Both coaches communicated this understanding to their respective teams. Joel Quenneville was able to convince his team that they could transform Chicago into a hockey town like Detroit, home of the rival Red Wings. Even if he didn’t exactly envision winning three Stanley Cups, Quenneville has done just that in Chicago, carrying a .578 regular season winning percentage and nine playoff appearances into his 11th season as coach of the Blackhawks (bear in mind, these numbers are impacted significantly by a tough 2017-18 campaign in which offseason decisions and key injuries forced the Blackhawks to lean heavily on inexperienced, young players). Joe Maddon was able to get his team to understand how a winning culture could provide an emotional lift both to Chicagoans and far-flung Cubs fans. His players “bought in,” and since his arrival, the Cubs have won at least 92 regular season games, gone to every NLCS, and in 2016, ended that pesky World Series drought. These two coaches gave their players a sense of significance that transcended the team and transcended the sport to a level of human connection, and their players have responded since the day they both took over.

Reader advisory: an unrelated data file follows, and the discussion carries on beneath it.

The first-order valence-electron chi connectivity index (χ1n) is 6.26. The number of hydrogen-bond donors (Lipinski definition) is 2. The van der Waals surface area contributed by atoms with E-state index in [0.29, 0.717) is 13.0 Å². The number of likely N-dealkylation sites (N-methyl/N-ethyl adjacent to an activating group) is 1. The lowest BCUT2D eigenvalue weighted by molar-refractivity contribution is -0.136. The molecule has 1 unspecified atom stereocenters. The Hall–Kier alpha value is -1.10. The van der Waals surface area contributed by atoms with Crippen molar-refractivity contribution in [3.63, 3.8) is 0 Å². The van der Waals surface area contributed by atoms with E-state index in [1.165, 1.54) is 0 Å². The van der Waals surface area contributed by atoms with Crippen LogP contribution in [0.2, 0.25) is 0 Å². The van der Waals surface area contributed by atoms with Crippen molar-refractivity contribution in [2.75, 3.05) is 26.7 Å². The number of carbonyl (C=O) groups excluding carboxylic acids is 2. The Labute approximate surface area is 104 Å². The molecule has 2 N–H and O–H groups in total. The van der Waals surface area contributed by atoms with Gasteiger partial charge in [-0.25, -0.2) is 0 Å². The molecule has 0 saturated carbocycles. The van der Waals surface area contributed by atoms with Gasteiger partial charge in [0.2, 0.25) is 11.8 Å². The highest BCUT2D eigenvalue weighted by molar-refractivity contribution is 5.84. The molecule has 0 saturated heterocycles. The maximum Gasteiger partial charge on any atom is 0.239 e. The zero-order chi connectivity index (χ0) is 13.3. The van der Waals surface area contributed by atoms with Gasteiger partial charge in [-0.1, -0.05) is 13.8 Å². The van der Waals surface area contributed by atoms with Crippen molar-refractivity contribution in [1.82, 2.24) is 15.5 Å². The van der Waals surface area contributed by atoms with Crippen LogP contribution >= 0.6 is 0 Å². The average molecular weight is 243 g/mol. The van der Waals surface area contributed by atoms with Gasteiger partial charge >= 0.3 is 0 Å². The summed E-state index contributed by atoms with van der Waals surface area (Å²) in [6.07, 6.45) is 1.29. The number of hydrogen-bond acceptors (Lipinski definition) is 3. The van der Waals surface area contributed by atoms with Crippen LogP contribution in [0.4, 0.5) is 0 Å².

Perhaps the organizational need that both coaches expend the greatest amount of effort and focus toward is the need to have the right kind of order. According to Matheney, “Leaders have to understand how their colleagues are experiencing the sense of order they create. Is it too tight? Too loose?” In this realm, the two Chicago skippers are distinct yet similar, and I think that is a product of how different their two sports are. Both seasons are long and tiring, so the monotony must be broken up. Maddon accomplishes this by scheduling themed road trips such as the Pajama Trip or the ’70s Trip where the players dress up accordingly for the plane ride to their next destination. In Quenneville’s case, he knows the rigors of hockey as a former NHL defenseman, and therefore, keeps practices short or, at times he deems necessary, cancels practice altogether. His main priority is that his players show up to the game ready to play, and his players respond to that. During games, the differences between the two stand out, as Quenneville is often yelling to (sometimes at) his players, and Maddon is quitter, even contemplative. However, that doesn’t mean that Quenneville is verbally abusive and Maddon is aloof, they’ve simply found the best way to evaluate the feelings and performance of their team members during pressure situations. They seek to create the right kind of order for their group.